At its annual shareholder meeting, May 6, the Occidental Oil Company anounced its abandonment of controversial plans to drill for oil and its intent to withdraw from sacred U'wa lands. The contested Samore oil block will be returned to the Colombian government. This announcement follows over three years of peaceful nonviolent protest and direct action by the U'wa and thousands of others through solidarity actions around the world. However, this victory may not be the end of the U'wa struggle. Other oil companies including Ecopetrol, Colombia's state oil company, may continue the exploration begun by Occidental. |
The U'wa are an indigenous population of 5,000 living in the cloudforests of north-eastern Columbia. The land has ancestral ties that date back thousands of years. Throughout that time they have had to defend it from invaders on more than one occasion. In the past it's been Spanish Conquistadors; today it is the Los Angeles, CA, based Occidental Oil. The U'wa went so far as to announce a plan of collective mass suicide if the oil exploraton went forward.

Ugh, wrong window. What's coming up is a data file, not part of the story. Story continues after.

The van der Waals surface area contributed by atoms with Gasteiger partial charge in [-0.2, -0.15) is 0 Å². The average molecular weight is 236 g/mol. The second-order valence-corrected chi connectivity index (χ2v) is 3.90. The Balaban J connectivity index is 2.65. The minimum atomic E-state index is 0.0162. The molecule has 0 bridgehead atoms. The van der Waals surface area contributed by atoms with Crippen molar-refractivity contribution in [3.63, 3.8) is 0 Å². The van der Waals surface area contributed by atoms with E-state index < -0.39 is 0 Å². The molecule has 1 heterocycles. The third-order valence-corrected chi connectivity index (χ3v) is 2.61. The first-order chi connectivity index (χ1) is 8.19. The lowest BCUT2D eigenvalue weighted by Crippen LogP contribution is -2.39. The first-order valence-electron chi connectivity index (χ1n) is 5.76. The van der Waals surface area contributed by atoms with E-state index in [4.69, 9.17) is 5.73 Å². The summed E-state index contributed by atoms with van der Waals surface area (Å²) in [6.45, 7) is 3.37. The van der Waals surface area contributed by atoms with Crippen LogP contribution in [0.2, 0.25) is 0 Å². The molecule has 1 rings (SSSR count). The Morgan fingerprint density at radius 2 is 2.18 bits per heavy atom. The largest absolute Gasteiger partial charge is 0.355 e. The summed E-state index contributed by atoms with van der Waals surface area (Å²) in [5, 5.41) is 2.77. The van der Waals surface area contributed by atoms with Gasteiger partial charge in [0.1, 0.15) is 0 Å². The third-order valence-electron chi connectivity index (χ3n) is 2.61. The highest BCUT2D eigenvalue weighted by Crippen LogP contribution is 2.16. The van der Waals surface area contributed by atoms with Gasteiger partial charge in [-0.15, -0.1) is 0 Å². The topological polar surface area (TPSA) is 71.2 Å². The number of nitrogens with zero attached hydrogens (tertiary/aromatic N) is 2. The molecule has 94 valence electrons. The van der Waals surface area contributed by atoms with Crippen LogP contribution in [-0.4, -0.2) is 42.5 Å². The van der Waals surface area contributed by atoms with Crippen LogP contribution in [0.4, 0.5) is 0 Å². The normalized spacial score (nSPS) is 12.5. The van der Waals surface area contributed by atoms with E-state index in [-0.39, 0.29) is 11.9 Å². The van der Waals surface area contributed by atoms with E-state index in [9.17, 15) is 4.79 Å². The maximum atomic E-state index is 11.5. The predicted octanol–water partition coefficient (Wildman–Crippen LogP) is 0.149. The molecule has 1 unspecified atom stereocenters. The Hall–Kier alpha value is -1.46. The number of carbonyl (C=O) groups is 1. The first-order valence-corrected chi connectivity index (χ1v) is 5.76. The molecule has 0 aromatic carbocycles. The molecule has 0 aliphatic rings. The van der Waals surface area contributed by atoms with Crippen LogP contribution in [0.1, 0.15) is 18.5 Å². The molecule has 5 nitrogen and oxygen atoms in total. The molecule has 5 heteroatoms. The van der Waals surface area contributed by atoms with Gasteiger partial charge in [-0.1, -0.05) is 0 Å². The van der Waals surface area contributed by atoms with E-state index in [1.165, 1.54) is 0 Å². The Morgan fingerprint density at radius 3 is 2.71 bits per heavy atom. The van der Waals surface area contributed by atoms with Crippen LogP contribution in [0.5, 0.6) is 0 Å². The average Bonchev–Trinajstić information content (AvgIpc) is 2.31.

Occidental claims they ended the exploration because the original test wells came up dry, thus making the project economically inviable. This is a common response by corporations under pressure from a grassroots campaign of this sort. This same explanation has been heard when corporations pull out of contested timber sales. Rarely has a corporation admitted defeat to a local community or activist organization and this case is no different.
Plan Columbia also plays a large role in this situation. The current U.S. proposal to give $98 million to aid in Columbia's civil war is earmarked to protect the Cano Limon oil pipeline, which has been repeatedly sabotaged in recent years. The pipeline services oil fields owned and operated by Occidental Oil. The U.S. aid to protect it is a clear case of corporate welfare.
[ U'wa Statement | | U.S. State Department on the pipeline ]